The 9-month-old attempt to force "ethnic cleansing" on the population of Bosnia-Herzegovina has produced waves of shocking images. First, the photographs of skeletal Muslim men behind barbed wire in Serbian-held camps and the ruined, beseiged city of Sarajevo, where the onset of winter has made the battle even more deadly. And then reports on the fate of women and children, who compose three-quarters of the estimated 2.5 million people who have been forced from their homes in the conflict. From refugee camps in Croatia, women's groups and human rights workers have gathered stories of the systematic beatings and rapes of young Muslim girls and women, who tell of being separated from families and then enduring numbing levels of violence. Though rapes by Muslim and Croatian soldiers have also been described, the Serbs' use of rape as a weapon of war, say relief workers, is of a different order of magnitude: An estimated 16 Serbian "rape camps" are reportedly scattered through former Yugoslavia, and a report issued early this month by European Community investigators put the number of rape victims at 20,000.
The three interviews that follow are blunt, uncensored accounts, which came to us through United Nations human-rights workers. They were conducted by a Croatian women's group called Tresnjevka and also appear, in part, in the current issue of Ms. magazine.
AZRA, AGE 15
JULY 23, 1992
The sirens went off. We all took cover in our basements and bomb shelters. The shelters were packed with women and children. There was nothing we could do, in the enclosed space, to alleviate the children's fear and crying. We were trapped for two days. On Sunday, they started shelling Kozarac--first the adjacent villages and then the town itself. The shelling lasted 48 hours. The evacuation of the town started on Monday morning. Riding in cars and trucks, we started heading toward the forest. We reached Debeli Brijeg near Brdjani as shells fell around us. We went deeper and deeper into the forest. We spent the night in Vidovici, a Serbian village. The villagers received us kindly, providing food and lodging. They said, "We are all in this together."
The Chetniks (Serbian paramilitary troops), bearded and wearing their typical White Eagle insignia, arrived in the morning. They ordered us to surrender, threatening us with death if we continued our march into the forest. The villagers were silent. They went on with their daily chores, as if nothing had happened.
We started retreating toward Kozarac. At Brdjani, near the mosque, they ordered us to surrender our weapons. They fired shots over our heads, threatened to slaughter us. A detachment of the Yugo Army, accompanied by some Chetniks, led us through the marketplace. They pulled several well-respected people out of the columns. I haven't seen them since.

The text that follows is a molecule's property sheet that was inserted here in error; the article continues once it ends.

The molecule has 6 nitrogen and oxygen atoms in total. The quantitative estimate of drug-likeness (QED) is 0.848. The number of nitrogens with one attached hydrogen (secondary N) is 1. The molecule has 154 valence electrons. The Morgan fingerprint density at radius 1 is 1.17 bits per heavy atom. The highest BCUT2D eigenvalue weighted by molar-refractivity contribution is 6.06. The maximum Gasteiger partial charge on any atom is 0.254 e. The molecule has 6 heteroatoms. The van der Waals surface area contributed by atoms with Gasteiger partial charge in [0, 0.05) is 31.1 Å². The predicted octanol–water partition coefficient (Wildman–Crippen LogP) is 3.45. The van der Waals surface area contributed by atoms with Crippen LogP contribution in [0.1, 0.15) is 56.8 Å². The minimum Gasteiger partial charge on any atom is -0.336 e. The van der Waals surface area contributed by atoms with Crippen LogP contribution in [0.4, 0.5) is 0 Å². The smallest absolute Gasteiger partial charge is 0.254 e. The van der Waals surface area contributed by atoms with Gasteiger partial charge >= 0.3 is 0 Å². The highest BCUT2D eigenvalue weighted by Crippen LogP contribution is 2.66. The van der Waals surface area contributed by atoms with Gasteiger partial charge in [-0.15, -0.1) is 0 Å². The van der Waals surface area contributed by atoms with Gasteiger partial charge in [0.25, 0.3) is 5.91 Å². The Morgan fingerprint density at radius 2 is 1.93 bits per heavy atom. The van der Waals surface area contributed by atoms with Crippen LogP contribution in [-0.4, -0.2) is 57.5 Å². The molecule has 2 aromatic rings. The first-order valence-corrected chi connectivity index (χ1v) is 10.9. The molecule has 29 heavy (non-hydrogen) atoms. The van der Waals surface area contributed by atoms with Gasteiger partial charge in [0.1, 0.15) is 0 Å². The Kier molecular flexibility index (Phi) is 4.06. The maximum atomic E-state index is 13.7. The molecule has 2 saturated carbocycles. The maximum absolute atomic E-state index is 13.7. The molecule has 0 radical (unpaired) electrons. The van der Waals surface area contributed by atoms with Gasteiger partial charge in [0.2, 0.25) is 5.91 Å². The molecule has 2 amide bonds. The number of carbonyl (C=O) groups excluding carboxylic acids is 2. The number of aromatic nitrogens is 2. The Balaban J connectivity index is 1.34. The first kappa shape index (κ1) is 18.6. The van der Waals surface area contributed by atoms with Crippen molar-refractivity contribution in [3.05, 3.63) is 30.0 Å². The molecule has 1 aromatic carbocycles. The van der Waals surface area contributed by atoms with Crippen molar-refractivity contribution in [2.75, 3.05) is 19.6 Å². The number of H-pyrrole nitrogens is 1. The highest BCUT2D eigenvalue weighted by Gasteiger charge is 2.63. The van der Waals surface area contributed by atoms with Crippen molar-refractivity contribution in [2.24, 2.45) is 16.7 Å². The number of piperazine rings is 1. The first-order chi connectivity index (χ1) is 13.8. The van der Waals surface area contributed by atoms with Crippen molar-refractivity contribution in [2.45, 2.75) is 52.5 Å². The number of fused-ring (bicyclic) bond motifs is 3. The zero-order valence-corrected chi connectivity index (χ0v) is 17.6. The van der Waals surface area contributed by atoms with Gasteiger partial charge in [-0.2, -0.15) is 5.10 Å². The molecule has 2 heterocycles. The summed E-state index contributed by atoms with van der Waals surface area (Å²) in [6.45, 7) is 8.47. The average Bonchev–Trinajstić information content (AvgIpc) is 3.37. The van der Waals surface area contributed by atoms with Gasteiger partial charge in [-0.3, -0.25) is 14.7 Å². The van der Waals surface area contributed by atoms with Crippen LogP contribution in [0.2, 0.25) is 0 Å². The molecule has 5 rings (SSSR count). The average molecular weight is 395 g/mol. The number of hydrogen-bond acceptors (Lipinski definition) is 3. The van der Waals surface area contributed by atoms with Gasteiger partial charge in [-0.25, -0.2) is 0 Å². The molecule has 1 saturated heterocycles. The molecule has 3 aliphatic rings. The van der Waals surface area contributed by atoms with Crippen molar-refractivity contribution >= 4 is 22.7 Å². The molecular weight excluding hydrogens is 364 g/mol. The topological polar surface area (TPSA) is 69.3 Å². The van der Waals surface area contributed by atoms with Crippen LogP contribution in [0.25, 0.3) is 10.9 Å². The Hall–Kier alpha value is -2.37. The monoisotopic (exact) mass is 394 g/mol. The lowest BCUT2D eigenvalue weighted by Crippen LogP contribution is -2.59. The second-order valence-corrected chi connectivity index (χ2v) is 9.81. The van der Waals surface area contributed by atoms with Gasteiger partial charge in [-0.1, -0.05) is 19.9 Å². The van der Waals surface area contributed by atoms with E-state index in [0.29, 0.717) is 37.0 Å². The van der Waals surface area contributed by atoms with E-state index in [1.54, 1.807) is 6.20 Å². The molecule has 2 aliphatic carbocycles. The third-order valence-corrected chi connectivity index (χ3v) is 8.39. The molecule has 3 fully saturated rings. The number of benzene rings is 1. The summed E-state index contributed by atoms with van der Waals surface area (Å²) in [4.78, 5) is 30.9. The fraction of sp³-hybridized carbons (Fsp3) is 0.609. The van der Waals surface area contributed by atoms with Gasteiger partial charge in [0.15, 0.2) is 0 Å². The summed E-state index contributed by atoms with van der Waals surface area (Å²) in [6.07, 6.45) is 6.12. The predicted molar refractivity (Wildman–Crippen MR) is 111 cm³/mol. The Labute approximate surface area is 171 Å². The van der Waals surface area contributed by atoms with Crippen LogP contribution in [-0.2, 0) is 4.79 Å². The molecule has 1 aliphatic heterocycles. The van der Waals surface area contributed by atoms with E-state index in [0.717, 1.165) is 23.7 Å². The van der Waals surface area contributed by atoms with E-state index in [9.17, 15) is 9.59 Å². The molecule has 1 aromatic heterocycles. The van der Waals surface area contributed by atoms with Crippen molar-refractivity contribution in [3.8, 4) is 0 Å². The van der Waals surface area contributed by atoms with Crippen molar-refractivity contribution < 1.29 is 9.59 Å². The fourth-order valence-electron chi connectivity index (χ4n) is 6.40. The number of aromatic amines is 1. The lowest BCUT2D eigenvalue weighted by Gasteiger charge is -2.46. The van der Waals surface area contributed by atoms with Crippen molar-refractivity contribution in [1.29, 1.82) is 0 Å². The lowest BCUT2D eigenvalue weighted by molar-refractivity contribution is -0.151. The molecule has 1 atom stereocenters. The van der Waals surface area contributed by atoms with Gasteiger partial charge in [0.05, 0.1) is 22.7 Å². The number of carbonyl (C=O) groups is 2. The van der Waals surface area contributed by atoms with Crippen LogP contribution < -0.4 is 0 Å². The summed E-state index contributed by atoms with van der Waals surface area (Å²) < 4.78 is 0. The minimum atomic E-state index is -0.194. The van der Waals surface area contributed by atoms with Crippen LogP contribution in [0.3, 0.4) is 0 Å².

Kozarac was destroyed. The Chetniks were plundering the homes, firing shots over our heads. One of them, a young man, warned the others: "You are not allowed to fire while these people are being led."
There were signs on the wall--"Free the Autonomous Region of Krajina," "This is Serbia," the four S's (an acronym of a saying that glorifies Serbian cooperation), and so on. They led us to Zika's Inn in Suici; there were corpses on the road. There were corpses, covered with swarms of flies, in ditches near the houses. The odor of death, horror and hopelessness.
The tanks that passed us were transporting the property plundered from our homes. It seemed as if they were taking our whole lives away. They jeered, "Eat shit, Turks. Some Turkish warriors you are." They would stop to search us, confiscating any sharp objects. Whoever had Croatian money, a pistol, ammunition, was beaten, forced to eat the money.
Then they separated the men from the women and children. They took my father away. He was 43. He cried as we were saying goodby. I had never seen him cry before. The rest of my family were Mother, who's 39, my sister, who's 10, and my mentally retarded brother, who's 18. There are no words to describe it. They made us board some buses and transported us to (a prison camp at) Trnopolje. Some of the men stayed with us. The rest were taken to (prison camps at) Omarska and Keraterm. My father was in that group. They didn't take my retarded brother. He was incapable of military service, so he remained with us.
On the third day after we arrived in Trnopolje, it was my turn to fetch some water. My mother had been doing it. The men were not allowed near the well outside the entrance gate, so we provided them with water, too. The men and the women were separated; the camp was divided by barbed wire. We were able to sneak some water to the men through the barrier.